In 1995, the BSP had supported the SAD in the by-election to the Gidderbaha assembly constituency. The SAD’s candidate was Manpreet Singh Badal, Sukhbir’s cousin and the current state finance minister. It was Manpreet’s first election, and a tough contest, but he managed to win. The two parties again forged an alliance in the 1996 Lok Sabha elections and won 11 of the total 13 seats in Punjab—the SAD won eight seats and the BSP won three. Congress won only two seats. Kanshi Ram, the BSP’s founder who was born in Punjab’s Ropar district, won the Hoshiarpur seat.

But just a few months after this victory, without informing the BSP, the SAD allied with the BJP and broke its ties with the BSP. The SAD unconditionally supported the BJP at the centre. Ram was disappointed with this. Describing their alliance as a symbol of Sikh–Hindu unity, the SAD and the BJP contested the 1997 assembly elections together and the alliance came to power with a whopping 93 seats—75 for SAD and 18 for BJP. The Congress, again, faced a crushing defeat with just 14 seats.

The BSP, which came into existence in 1984, has almost never been independently successful in Punjab. It won the Phillaur Lok Sabha seat with the help of Shiromani Akali Dal (Mann) in the 1989 elections. In the 1992 Lok Sabha polls, the BSP won one seat. The party’s best performance in the state has been in the assembly elections held that year—it won nine seats. The SAD had boycotted these elections. But in the 1997 assembly polls, the BSP again just won one seat.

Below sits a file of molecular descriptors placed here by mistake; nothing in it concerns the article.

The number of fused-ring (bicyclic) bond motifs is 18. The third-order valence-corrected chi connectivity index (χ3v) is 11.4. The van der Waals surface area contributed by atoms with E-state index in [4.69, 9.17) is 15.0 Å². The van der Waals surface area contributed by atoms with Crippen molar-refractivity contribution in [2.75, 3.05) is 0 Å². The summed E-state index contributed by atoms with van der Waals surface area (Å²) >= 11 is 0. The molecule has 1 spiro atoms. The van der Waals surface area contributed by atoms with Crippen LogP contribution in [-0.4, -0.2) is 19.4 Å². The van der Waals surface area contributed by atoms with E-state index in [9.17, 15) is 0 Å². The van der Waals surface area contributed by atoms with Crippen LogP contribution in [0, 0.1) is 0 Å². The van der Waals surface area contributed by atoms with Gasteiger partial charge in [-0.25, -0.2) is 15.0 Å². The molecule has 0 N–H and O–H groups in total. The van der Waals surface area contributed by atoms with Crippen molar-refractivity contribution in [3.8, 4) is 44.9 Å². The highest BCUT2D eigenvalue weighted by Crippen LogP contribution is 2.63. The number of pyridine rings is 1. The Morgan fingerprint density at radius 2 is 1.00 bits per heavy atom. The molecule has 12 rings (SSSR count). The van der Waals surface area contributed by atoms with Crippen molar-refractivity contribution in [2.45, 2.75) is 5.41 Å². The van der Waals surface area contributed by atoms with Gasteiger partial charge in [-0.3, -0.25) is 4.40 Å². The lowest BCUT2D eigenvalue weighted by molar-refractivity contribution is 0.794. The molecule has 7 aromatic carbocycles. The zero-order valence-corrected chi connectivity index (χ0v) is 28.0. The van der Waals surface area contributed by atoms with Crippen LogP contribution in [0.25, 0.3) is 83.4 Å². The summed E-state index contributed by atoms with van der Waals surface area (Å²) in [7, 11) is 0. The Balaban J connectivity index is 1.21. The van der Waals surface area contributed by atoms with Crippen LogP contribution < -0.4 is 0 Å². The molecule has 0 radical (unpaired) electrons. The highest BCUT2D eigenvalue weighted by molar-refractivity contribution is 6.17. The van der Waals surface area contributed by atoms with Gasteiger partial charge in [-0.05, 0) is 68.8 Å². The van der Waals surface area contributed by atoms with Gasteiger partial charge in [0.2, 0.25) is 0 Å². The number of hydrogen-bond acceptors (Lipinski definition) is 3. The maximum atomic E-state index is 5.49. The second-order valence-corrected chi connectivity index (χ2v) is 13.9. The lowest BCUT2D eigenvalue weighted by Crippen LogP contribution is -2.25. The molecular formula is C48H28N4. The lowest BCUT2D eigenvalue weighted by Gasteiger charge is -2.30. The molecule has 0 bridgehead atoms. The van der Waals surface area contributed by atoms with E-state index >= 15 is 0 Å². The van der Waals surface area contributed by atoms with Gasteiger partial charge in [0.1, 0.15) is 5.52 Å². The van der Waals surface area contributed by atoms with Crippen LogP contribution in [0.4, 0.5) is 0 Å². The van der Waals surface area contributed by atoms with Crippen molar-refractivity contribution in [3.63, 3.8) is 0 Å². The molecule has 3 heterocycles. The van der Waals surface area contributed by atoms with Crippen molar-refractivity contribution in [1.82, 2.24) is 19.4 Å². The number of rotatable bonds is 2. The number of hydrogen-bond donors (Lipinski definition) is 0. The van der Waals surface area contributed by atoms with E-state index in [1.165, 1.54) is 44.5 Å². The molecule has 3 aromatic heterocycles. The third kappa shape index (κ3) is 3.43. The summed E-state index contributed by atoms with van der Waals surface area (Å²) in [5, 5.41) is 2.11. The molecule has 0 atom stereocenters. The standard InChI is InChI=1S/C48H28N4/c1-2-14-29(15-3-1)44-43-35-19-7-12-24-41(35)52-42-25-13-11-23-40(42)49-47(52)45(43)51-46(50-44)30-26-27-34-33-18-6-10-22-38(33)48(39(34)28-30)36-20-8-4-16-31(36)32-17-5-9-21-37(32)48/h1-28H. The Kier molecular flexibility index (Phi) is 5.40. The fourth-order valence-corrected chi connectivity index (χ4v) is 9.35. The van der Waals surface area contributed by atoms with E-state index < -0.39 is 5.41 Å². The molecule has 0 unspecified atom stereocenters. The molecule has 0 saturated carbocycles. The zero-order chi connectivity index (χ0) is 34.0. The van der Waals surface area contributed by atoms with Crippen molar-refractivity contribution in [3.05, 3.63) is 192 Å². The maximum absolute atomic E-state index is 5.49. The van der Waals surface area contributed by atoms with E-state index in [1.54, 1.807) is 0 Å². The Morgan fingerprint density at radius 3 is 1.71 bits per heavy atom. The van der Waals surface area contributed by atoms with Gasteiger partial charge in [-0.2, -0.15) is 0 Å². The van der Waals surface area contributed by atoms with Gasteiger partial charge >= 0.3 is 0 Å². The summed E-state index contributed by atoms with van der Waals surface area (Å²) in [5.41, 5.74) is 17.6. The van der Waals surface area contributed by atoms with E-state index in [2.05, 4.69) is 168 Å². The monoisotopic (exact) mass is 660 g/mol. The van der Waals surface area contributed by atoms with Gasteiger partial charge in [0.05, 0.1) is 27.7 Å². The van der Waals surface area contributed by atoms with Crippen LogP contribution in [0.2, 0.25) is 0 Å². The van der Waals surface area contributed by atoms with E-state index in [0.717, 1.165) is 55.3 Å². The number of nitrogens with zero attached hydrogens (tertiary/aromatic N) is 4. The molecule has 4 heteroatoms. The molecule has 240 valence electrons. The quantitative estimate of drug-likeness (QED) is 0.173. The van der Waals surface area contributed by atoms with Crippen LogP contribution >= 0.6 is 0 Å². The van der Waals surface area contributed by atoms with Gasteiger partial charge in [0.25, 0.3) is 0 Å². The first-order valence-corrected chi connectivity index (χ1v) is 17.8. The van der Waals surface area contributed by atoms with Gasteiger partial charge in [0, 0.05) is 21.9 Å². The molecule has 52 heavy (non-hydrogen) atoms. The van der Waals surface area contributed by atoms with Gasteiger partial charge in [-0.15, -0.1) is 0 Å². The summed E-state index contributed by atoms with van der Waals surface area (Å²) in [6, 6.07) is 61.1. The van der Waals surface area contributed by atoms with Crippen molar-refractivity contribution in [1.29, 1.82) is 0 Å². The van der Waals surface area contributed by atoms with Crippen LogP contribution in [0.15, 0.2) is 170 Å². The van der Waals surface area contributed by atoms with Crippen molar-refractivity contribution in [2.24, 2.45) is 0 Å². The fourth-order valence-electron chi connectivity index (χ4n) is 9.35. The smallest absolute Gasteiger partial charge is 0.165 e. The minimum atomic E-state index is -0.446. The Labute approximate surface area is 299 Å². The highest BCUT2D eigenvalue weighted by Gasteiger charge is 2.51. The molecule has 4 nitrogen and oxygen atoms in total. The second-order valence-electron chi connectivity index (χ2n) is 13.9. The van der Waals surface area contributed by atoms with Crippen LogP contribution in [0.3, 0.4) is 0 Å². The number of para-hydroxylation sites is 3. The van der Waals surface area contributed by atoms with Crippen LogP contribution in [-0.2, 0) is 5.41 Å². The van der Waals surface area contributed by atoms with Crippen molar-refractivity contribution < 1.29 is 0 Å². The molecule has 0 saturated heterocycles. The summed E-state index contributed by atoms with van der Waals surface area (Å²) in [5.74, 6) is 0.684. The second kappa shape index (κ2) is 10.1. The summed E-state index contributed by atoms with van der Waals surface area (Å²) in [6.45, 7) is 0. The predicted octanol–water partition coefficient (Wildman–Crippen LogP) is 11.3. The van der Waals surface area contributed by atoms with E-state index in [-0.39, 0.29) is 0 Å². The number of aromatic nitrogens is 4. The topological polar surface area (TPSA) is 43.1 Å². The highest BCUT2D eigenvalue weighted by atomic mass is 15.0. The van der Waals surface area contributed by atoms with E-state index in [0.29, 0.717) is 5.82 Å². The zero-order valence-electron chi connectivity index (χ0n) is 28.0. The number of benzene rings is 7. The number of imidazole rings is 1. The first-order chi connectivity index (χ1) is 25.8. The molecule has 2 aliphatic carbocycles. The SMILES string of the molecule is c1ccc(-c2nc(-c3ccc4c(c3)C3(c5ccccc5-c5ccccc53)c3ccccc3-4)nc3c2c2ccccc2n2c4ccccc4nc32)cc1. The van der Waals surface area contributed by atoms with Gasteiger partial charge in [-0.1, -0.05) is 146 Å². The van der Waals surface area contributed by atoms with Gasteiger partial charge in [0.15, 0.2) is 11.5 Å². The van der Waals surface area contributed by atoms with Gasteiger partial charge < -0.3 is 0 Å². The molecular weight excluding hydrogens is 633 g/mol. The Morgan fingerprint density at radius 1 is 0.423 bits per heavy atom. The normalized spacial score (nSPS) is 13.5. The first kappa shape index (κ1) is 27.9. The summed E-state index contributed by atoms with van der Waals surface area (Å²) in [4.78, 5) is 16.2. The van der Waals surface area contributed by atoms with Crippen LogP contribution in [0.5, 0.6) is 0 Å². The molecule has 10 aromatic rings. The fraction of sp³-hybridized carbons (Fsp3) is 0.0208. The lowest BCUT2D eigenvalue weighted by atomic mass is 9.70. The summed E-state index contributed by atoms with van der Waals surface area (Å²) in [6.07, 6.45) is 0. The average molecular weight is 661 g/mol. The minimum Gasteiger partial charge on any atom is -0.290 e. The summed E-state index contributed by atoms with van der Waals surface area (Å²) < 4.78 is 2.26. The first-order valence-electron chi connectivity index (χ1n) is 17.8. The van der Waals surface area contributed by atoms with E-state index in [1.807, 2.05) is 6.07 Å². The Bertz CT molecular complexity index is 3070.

During this period, many other Dalit groups and parties were formed after breaking away from the BSP. One of them was the Bahujan Samaj Morcha formed by Satnam Singh Kainth. The SAD did not contest the Phillaur seat in the Lok Sabha polls on 1998 and 1999, leaving it for the Bahujan Samaj Morcha. While Kainth won the 1998 elections, he lost the 1999 polls. In the 2002 assembly elections also, the SAD had left two seats to the Bahujan Samaj Morcha but it lost both. Later, Kainth merged the Bahujan Samaj Morcha with the Congress.

Between 2002 and 2017, the BSP did not win a single seat in the state elections. The party’s vote share was also dismal in each assembly poll—it secured 5.69 percent votes in 2002 elections, 4.13 percent in 2007, 4.29 percent in 2012 and 1.52 percent in 2017. In the 2017 assembly election, the Aam Aadmi Party dented the votes of several parties, and the BSP was no exception. In the 2019 Lok Sabha elections, the BSP fought in an alliance of several parties, called the “Punjab Democratic Alliance,” and improved its performance a little—its vote percentage reached 3.5 percent. The party received 1.46 lakh votes in the Anandpur, over 1.28 lakh votes in Hoshiarpur and more than two lakh votes from Jalandhar.